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  • Writer's pictureMina Phillips

Albinism in Uganda: the children who live as targets

In 2009 the United Nations released a documentary named Deadly Hunt: Albinos in Tanzania. It brings awareness to the stigmas and societal belief systems which cause those with albinism to have their basic rights challenged in most areas of their lives - and this starts from the day they are born. I recently spoke with the team from SCOSP (Site for Community Services Program), a Ugandan non-government-organisation which offers support and protection to children with albinism. While they say that they are seeing a positive shift in their communities, there is still a long way to go.

Children with albinism in Uganda
Image courtesy of SCOSP

What is albinism?

Albinism is a genetic condition which affects the levels of skin, eye and hair pigments in a person. As a result, those with albinism usually have very pale skin, hair and sometimes eyes. The condition makes those with albinism particularly susceptible to sunburn and skin cancer - hats, sunblock, sunglasses and enough shade are therefore extremely important to their wellbeing. Eyesight problems are also common for those with albinism. Without the appropriate vision support, it can be difficult to receive an education.

Community belief systems

In Uganda, some people believe that those with albinism are either cursed or that their body parts contain magic which can result in wealth. As a result, many people with albinism experience ostracism from a young age and live in fear of being attacked and dismembered.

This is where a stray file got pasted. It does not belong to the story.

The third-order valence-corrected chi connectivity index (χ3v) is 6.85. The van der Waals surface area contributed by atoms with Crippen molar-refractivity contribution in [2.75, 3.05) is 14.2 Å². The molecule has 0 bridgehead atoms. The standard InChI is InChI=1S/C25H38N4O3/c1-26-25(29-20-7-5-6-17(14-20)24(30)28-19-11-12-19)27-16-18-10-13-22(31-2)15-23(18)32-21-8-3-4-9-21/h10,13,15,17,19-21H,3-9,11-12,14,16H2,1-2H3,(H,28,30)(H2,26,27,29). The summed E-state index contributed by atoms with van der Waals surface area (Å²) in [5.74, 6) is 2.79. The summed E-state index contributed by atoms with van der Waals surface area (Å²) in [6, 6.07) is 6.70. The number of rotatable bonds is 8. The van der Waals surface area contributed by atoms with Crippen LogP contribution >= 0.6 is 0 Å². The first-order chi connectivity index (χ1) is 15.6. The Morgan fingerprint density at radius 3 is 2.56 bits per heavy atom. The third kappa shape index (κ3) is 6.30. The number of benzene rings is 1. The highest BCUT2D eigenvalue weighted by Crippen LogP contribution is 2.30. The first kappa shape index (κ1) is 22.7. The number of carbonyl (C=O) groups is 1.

Abandoned at birth

These belief systems can affect a person with albinism from the day they are born. Such was the case for Treasure, a now three year old girl who was abandoned by her father at birth.

“When I gave birth to an albino child, my husband climbed the house and removed all the roofing and told us to leave his home as he went back to live with his parents”, explains Treasure’s mother, Ronah.

Children with albinism in Uganda
Image courtesy of SCOSP

Risk of kidnapping

As is shown in the United Nations’ documentary, it is not uncommon to come across people with albinism who are missing limbs. In the documentary, a 28 year old woman named Miriam is fed by her mother while her three year old son stands next to her. She was brutally attacked in the night, when she was seven month pregnant, by a group of men who cut off her arms using a machete - likely men who believed or profited from the belief that albino body parts can bring wealth when converted into a potion.

The same horrific acts occur in Uganda, causing those with albinism to fear for their lives, daily. Children are particularly vulnerable, explains one mother of her albino daughter Anne.

“Anne is a very beautiful and caring child. After school, she loves to go to fetch water out for cooking from the spring and washes the dishes. While at the spring, Anne fears that she will be kidnapped one day.”

Ostracised in schools